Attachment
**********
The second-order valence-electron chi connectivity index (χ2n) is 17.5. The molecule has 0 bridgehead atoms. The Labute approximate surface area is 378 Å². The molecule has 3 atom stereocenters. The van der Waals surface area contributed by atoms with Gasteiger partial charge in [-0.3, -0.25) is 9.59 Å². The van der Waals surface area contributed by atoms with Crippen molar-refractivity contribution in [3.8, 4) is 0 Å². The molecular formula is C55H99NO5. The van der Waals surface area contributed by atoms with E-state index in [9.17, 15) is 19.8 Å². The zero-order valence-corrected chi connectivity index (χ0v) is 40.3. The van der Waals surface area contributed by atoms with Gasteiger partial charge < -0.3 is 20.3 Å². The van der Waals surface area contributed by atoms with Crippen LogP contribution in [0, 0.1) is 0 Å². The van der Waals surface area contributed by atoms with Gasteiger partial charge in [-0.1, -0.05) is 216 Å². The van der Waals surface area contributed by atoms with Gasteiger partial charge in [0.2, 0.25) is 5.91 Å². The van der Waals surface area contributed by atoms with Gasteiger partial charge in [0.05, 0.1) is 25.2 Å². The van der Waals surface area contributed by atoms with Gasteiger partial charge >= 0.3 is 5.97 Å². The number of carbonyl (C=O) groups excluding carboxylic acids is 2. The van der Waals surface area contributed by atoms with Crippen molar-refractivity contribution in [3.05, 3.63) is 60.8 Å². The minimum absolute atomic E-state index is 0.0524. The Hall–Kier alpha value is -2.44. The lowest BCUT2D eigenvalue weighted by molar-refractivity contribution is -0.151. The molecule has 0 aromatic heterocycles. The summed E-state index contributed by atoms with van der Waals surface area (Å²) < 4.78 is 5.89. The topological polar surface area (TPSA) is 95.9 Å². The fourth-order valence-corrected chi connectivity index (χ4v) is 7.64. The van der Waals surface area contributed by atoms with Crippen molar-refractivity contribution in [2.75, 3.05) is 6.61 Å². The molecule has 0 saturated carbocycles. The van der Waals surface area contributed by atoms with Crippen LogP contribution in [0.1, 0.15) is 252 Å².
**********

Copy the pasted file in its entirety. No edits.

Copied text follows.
The second-order valence-electron chi connectivity index (χ2n) is 17.5. The molecule has 0 bridgehead atoms. The Labute approximate surface area is 378 Å². The molecule has 3 atom stereocenters. The van der Waals surface area contributed by atoms with Gasteiger partial charge in [-0.3, -0.25) is 9.59 Å². The van der Waals surface area contributed by atoms with Crippen molar-refractivity contribution in [3.8, 4) is 0 Å². The molecular formula is C55H99NO5. The van der Waals surface area contributed by atoms with E-state index in [9.17, 15) is 19.8 Å². The zero-order valence-corrected chi connectivity index (χ0v) is 40.3. The van der Waals surface area contributed by atoms with Gasteiger partial charge < -0.3 is 20.3 Å². The van der Waals surface area contributed by atoms with Crippen LogP contribution in [0, 0.1) is 0 Å². The van der Waals surface area contributed by atoms with Gasteiger partial charge in [-0.1, -0.05) is 216 Å². The van der Waals surface area contributed by atoms with Gasteiger partial charge in [0.2, 0.25) is 5.91 Å². The van der Waals surface area contributed by atoms with Gasteiger partial charge in [0.05, 0.1) is 25.2 Å². The van der Waals surface area contributed by atoms with Gasteiger partial charge >= 0.3 is 5.97 Å². The number of carbonyl (C=O) groups excluding carboxylic acids is 2. The van der Waals surface area contributed by atoms with Crippen molar-refractivity contribution in [3.05, 3.63) is 60.8 Å². The minimum absolute atomic E-state index is 0.0524. The Hall–Kier alpha value is -2.44. The lowest BCUT2D eigenvalue weighted by molar-refractivity contribution is -0.151. The molecule has 0 aromatic heterocycles. The summed E-state index contributed by atoms with van der Waals surface area (Å²) < 4.78 is 5.89. The topological polar surface area (TPSA) is 95.9 Å². The fourth-order valence-corrected chi connectivity index (χ4v) is 7.64. The van der Waals surface area contributed by atoms with Crippen molar-refractivity contribution in [2.75, 3.05) is 6.61 Å². The molecule has 0 saturated carbocycles. The van der Waals surface area contributed by atoms with Crippen LogP contribution in [0.1, 0.15) is 252 Å².